Unit 3- How do people learn and remember SAC 1 Flashcards Preview

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Flashcards in Unit 3- How do people learn and remember SAC 1 Deck (44):
1

Define learning

Learning is a relatively permanent change in behaviour due to experience

2

Define memory

An active information processing system that encodes, stores and retrieves information

3

What are 2 behaviours that are not learned

reflex actions, maturation

4

Is a person's memory a perfect replica of the world?

no, it is a personal interpretation of the world

5

Can memories change and be lost?

yes

6

Define neural plasticity

The ability of the brain to change in structure and functioning in response to the environment. Neural connections are formed, removed and remade on a continual basis.

7

What are the two types of plasticity

Developmental and adaptive

8

What is developmental plasticity

the change in structure and function of the nervous system that involves the growth and consolidation of neural pathways in infants, children and adolescents. It involves 5 stages: proliferation, migration, circuit formation, synaptic pruning and myelination.

9

What are the five stages of developmental plasticity

proliferation
migration
circuit formation
synaptic pruning
myelination

10

What is proliferation

The first stage of developmental plasticity where cells multiply to form neurons

11

What is migration

the second stage of developmental plasticity where neurons move to their specialised areas

12

What is circuit formation

the process that involves axons of new neurons growing out to target cells, forming new synapses and neural pathways (synaptogenesis)

13

What is synaptic pruning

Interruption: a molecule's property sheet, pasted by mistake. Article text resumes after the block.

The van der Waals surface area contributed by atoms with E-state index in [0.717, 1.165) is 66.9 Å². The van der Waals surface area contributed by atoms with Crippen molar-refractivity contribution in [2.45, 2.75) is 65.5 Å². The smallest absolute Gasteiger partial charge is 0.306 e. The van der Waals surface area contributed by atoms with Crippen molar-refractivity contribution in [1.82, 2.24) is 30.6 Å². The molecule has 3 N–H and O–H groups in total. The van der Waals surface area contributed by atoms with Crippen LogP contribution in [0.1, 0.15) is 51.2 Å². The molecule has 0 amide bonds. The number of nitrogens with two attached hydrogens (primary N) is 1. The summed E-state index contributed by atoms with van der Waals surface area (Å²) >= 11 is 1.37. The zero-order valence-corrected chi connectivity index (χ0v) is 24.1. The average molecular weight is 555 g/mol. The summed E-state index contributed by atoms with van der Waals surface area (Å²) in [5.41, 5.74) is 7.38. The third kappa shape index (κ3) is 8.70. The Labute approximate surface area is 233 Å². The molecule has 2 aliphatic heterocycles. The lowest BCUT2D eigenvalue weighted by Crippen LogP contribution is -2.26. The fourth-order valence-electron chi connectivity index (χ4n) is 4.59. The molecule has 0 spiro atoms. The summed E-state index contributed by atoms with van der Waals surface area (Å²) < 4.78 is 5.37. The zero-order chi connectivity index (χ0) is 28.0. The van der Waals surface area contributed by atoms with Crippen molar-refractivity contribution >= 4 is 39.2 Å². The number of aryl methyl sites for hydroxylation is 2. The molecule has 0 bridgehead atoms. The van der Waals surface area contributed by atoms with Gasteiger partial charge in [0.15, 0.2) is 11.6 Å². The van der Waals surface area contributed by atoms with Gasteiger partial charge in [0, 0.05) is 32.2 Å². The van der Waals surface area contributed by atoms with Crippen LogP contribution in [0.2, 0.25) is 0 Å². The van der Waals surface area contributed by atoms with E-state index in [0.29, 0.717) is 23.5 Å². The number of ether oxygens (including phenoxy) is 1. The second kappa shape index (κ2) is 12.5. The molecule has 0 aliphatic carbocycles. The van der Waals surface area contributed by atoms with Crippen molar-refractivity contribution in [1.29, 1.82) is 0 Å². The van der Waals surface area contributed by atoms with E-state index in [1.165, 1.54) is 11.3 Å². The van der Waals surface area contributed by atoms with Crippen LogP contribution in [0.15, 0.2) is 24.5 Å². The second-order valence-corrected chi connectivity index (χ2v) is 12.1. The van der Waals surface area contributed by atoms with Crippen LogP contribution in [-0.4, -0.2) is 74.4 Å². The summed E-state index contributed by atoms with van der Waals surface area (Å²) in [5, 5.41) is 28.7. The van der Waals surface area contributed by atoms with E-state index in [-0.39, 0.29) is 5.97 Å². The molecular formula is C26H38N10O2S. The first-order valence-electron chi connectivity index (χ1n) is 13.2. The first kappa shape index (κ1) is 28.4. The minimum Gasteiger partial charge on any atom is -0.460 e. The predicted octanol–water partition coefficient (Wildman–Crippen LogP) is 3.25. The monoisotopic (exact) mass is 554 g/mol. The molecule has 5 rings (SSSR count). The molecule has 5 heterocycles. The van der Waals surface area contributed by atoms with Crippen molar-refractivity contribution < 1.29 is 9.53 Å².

the loss/removal of unnecessary neural connections formed during developmental plasticity.

14

what is myelination

The production of what, fatty covering (myelin) that insulates a neuron's axon which speeds neural messages.

15

What is adaptive plasticity

The ability go the brain and nervous system to change, adapt and grow as a result of new experiences.

16

What are the two stages of adaptive plasticity

Sprouting and rerouting

17

What is sprouting

the creation of new neural pathways (synaptogenesis)

18

What is rerouting

using, finding or strengthening alternative pathways

19

What is synaptogenesis

the process of moulding or forming new synapses

20

What is long term potentiation

A process in which repeated stimulation of a synaptic connection results in the long lasting strengthening of the synaptic connections resulting in enhanced and more effective synaptic transmission.

21

How do synapses strengthen during long term potentiation

1. more vesicles and thus neurotransmitters are produced in the pre-synaptic neutron in reaction to action potential. Therefore, more neurotransmitters are released into the synaptic cleft.
2. More receptor on the post-synaptic membrane to created a greater chance of neurotransmitters binding with receptors.
3. Neurotransmitters and receptors become more sensitive.

22

What changes as a whole for the neutron for long term- potentiation

Dendritic spines grow to ensure more connections and faster transmission
A increased number of axon terminals

23

What is long term depression

the weakening of an existing synapse strength over time when the frequency of electrical stimulation is reduced

24

why do we need long term depression